In dealing with the aftermath of a rough financial patch in your life have you ended up defaulting on your credit card? Or has irresponsible spending added up to dues that now make you worried that your credit score might take a severe hit? Don’t worry, we might have some solutions that can help you evade a fiscal crisis. But first, let’s find out what a credit card default really means.
When you get a credit card in your name, you agree to certain terms of the issuer. For example, you accept the condition of making a certain defined minimum payment by the due date listed on your credit card statement. If you miss the minimum payment several months in a row, the status of your credit card will be said to be in default.
Unpaid dues compounded with fresh credit card transactions can attract huge financial charges with interest rates that might be high (around forty per cent). Dues may also lead to lowering your credit card score, which directly translates to a bad reputation and difficulty borrowing in the future.
You may want to try out the following options if you have found yourself caught in the debt trap:
If you can, pay in full for the dues in a one-time payment. Also, negotiate for a ‘pay for delete’ according to which your credit card company will erase the account of debt from your credit card report as a complimentary benefit in exchange for the payment. This is not a surety, but it is definitely worth asking for as it helps you wipe off your record as a defaulter.
Check with your credit card issuer if they offer the facility to convert your outstanding balance to EMIs. Paying up this way, over an extended period, with the total amount divided into smaller chunks may make it easier for you.
It is important for you to note here that most banks that would offer you this option will charge you an interest rate for the conversion of your outstanding amount into monthly EMIs, which will be included in the instalments itself. The good part, however, is that the rate of interest on EMIs is likely to be far lower than the finance charges that you would have otherwise paid on your unpaid dues.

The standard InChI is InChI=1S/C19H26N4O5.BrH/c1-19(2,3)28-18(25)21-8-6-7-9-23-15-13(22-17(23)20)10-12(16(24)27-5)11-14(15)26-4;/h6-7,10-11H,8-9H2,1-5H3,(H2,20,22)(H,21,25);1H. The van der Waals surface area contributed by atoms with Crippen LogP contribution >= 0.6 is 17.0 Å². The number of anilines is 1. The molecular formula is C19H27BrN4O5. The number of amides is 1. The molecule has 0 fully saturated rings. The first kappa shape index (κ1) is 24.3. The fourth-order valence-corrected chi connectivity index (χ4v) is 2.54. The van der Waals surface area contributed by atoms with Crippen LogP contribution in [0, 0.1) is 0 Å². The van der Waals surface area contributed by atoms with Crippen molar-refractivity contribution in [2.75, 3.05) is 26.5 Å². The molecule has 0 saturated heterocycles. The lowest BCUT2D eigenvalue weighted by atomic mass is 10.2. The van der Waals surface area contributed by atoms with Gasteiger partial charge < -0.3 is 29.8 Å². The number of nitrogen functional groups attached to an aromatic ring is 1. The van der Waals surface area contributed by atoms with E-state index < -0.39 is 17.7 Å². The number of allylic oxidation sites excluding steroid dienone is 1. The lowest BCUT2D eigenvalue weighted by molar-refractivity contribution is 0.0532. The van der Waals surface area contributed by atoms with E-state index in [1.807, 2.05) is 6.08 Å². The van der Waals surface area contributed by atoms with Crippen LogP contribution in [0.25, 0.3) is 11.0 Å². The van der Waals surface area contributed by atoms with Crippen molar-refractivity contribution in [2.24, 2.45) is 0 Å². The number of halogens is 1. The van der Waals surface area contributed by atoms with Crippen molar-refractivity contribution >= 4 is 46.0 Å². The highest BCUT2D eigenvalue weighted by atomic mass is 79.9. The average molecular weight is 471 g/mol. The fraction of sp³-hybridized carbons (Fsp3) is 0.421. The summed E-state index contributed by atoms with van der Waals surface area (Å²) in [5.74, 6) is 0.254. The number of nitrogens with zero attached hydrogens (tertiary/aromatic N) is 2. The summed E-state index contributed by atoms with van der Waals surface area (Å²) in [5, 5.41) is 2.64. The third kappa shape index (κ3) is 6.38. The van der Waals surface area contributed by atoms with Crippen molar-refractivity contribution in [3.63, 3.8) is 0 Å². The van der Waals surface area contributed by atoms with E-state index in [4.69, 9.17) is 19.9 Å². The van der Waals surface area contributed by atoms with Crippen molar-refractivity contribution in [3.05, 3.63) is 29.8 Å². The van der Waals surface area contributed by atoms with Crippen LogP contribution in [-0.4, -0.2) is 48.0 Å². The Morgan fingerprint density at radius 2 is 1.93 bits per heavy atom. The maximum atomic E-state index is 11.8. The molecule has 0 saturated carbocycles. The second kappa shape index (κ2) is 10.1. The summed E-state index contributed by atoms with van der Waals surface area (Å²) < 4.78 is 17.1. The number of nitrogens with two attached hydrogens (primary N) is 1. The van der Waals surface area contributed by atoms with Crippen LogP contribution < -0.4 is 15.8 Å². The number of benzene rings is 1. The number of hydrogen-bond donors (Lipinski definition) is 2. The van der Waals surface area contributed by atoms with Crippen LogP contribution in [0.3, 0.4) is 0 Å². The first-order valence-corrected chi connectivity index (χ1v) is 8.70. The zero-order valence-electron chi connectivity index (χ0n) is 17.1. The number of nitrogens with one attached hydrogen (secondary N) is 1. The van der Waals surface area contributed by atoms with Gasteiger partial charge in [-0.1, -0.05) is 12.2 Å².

Try to opt for the shortest possible tenure to repay the amount through outstanding EMIs. This way you will end up with the lowest rate of interest as it varies according to the tenure chosen.
This type of balance transfer facility allows you to transfer your existing dues to a different credit card from another bank or company where the rate of interest to be charged on the outstanding amount might be less. Do cross-check the fees and charges associated with such a transfer as you may be asked to pay a minimal interest rate for a particular period called the ‘teaser rate.’
To dodge the high rate of interest on your credit card dues that are likely to burn a big hole in your pocket a smart choice is to take a personal loan that pays off your dues. This is most likely to benefit you as most credit card providers charge a high-interest rate of about 40-45 percent per annum while a personal loan obviously comes at a much lower interest rate.
It does not hurt to try to persuade the creditor to settle the debt for a lower amount than what they might have quoted. This is not an uncommon practice and allows the accounts to become clear without unnecessary dragging on to longer and higher payments.
Though a credit card default is a matter that requires immediate attention, it is not a rare event, and you need not panic unnecessarily. The right approach is to come up with a strategy that allows you to pay off the debt as early as possible without the sum compounding and with the lowest risk to your finances.